Emily Holt: “Sunscreen is a relatable topic for most people, with finding a reliable option being of high importance. I am asked often what the “best” sunscreen is.” ”
Mathematician-turned-applied-scientist focusses PhD on improving the effectiveness of sunscreens as industry looks to gentler and more environmentally-friendly formulations.
My approach to improving protection offered by sunscreen formulations has been to use advanced laser spectroscopy techniques to study the behaviour of individual sunscreen components upon exposure to ultraviolet (UV) radiation. UV radiation emitted by the sun can, in the worst case, cause skin cancer following prolonged overexposure. Working under the supervision of Prof. Vas Stavros at Warwick and Dr Juan Cebrián at Lubrizol Advanced Materials in Barcelona. my project has had two specific approaches: (i) to understand the light-induced behaviours of current UV filters and (ii) to study new nature-inspired options.
Improvements to sunscreens are needed for several reasons, the first is to reduce the prevalence of allergic reactions to sunscreen formulations, either by reducing the amount of active ingredient within the formulation, or seeking new options that are more compatible with the skin. Moreover, some UV filters are being phased out due to the now well-known detrimental effects to the environment, such as the destruction of coral reefs. Finally, it is very challenging to formulate a sunscreen that offers equal amounts of protection from all wavelengths of UV light.
Sunscreen is a relatable topic for most people, with finding a reliable option being of high importance. I am asked often what the “best” sunscreen is, and what the SPF values and star ratings all mean. I enjoy speaking with people and sharing what I know on this topic, which hopefully helps them to make a more informed choice next time they need to buy a sunscreen product.
During the final year of my maths degree, I decided that I wanted to try a more applied science discipline that made use of the undergraduate knowledge that I gained. I had always had an interest in science throughout my school years but had always overlooked studying them further in favour of maths. The combination of these factors led me to apply for my MSc. During this Masters year, I carried out a 10-week project; it was during this time that I knew that continuing this as a PhD was the right decision for me.
In our group, we tend to allocate weekly blocks of time in the lab, as that suits the nature of our experiments best. On a typical laser lab day, after turning the laser on, we check the optics and alignment of the laser beam are suitable for the wavelength we wish to use. Often the first day of our lab week is ensuring that the conditions are perfect for taking data. In a typical day, we will be able to study one sample in detail. Although, our experiments do not always take place in the laser lab. Other experiments include: using a solar simulator to investigate how the sunscreen ingredients degrade following prolonged exposure to UV radiation; tracking degradation products using a number of analytical techniques; or measuring the fluorescence emitted by a sample. On days when we are not in the lab, there are lots of potential options for work to be done: reading papers, analysing data, writing up results to name a few. Every two weeks, we have a group meeting; one person will present their latest work, then for the remainder of the meeting informal work and lab updates are shared.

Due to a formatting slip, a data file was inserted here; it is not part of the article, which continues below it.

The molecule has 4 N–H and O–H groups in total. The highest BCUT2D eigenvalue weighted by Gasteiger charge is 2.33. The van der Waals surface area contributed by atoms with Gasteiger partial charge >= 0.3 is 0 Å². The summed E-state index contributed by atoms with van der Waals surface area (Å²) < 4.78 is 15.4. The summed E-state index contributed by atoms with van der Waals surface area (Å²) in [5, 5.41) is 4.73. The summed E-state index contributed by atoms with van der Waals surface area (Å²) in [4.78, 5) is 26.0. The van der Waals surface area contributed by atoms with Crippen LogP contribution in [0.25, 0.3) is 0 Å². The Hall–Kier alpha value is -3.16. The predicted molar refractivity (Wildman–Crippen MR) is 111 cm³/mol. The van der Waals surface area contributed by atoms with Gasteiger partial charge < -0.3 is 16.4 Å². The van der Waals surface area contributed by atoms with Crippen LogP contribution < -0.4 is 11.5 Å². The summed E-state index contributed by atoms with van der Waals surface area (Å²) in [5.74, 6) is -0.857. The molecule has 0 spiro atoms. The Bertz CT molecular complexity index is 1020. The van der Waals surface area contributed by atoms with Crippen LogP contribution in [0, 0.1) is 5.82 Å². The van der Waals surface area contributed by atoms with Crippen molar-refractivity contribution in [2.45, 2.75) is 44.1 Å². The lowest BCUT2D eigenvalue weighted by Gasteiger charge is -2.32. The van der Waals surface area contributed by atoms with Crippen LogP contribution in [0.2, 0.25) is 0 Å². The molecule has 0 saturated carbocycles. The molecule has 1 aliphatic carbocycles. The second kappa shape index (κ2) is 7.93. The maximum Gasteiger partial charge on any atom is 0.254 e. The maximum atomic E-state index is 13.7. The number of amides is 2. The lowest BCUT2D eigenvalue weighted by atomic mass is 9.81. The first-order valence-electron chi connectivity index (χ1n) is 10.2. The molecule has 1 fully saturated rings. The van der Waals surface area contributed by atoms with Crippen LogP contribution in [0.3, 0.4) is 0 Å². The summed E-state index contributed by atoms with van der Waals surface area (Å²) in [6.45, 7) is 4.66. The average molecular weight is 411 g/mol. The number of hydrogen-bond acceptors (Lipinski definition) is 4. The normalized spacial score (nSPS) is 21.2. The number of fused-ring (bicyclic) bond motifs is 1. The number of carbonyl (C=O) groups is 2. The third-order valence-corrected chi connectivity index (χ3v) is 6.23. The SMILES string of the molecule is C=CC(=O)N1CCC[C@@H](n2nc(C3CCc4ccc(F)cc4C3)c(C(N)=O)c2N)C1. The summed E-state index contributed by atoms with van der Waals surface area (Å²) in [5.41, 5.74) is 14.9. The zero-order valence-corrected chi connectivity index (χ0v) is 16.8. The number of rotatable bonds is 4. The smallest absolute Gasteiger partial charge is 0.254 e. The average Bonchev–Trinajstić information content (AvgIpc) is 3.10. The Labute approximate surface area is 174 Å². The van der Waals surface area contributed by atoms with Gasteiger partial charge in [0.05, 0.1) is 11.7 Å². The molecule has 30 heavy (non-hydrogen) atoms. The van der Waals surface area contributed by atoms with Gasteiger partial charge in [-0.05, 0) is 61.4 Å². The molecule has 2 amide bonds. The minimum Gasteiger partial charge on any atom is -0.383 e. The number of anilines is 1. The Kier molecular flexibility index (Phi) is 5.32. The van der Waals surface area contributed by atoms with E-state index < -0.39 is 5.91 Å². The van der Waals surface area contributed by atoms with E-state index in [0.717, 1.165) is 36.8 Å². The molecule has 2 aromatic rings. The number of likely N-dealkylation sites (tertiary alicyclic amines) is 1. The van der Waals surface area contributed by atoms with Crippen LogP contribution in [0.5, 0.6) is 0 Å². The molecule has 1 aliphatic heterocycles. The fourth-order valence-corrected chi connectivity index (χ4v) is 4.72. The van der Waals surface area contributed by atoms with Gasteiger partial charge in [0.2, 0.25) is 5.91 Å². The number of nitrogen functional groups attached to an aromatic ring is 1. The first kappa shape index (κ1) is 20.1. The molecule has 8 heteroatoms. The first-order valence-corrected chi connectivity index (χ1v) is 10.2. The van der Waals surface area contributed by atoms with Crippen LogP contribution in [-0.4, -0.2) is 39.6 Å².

During my PhD I have presented at two international cosmetics conferences, one in Munich and the other in Canberra, Australia! As these conferences were industry focused, I gained insights into the research and development that is carried out within cosmetics companies, as well as sales and marketing aspects. I have also had the opportunity to spend a week at the Lubrizol site in Barcelona, during which time I was able to prepare a formulation in their lab and experience other aspects of the business. Also, Lubrizol host a biannual event whereby all their funded PhD students present their work on-site in Derbyshire. These are opportunities that I would not have had without the industry involvement from my PhD. Another highlight has been the 3-day Science Communication course in London, during which we had the opportunity to record a radio show in BBC Broadcasting House.
If you are thinking of a PhD, be sure it is right for you. Spend some time to understand fully what is involved. If you find a supervisor/research project that you like the look of, arrange a meeting with them to discuss it informally. Have a look at the office and lab to see whether the environment is somewhere you would be happy. Perhaps you could meet some members of the group too; ask them about their project and how it has been to work with the supervisor. They will have many experiences to share that might help you to make a more informed choice.
Warwick has been a great place to study for me for the past three years as a postgraduate, in no small part due to playing bassoon and clarinet in the music societies at Warwick. It has been invaluable for me to be able to do the hobby I love whilst completing my PhD.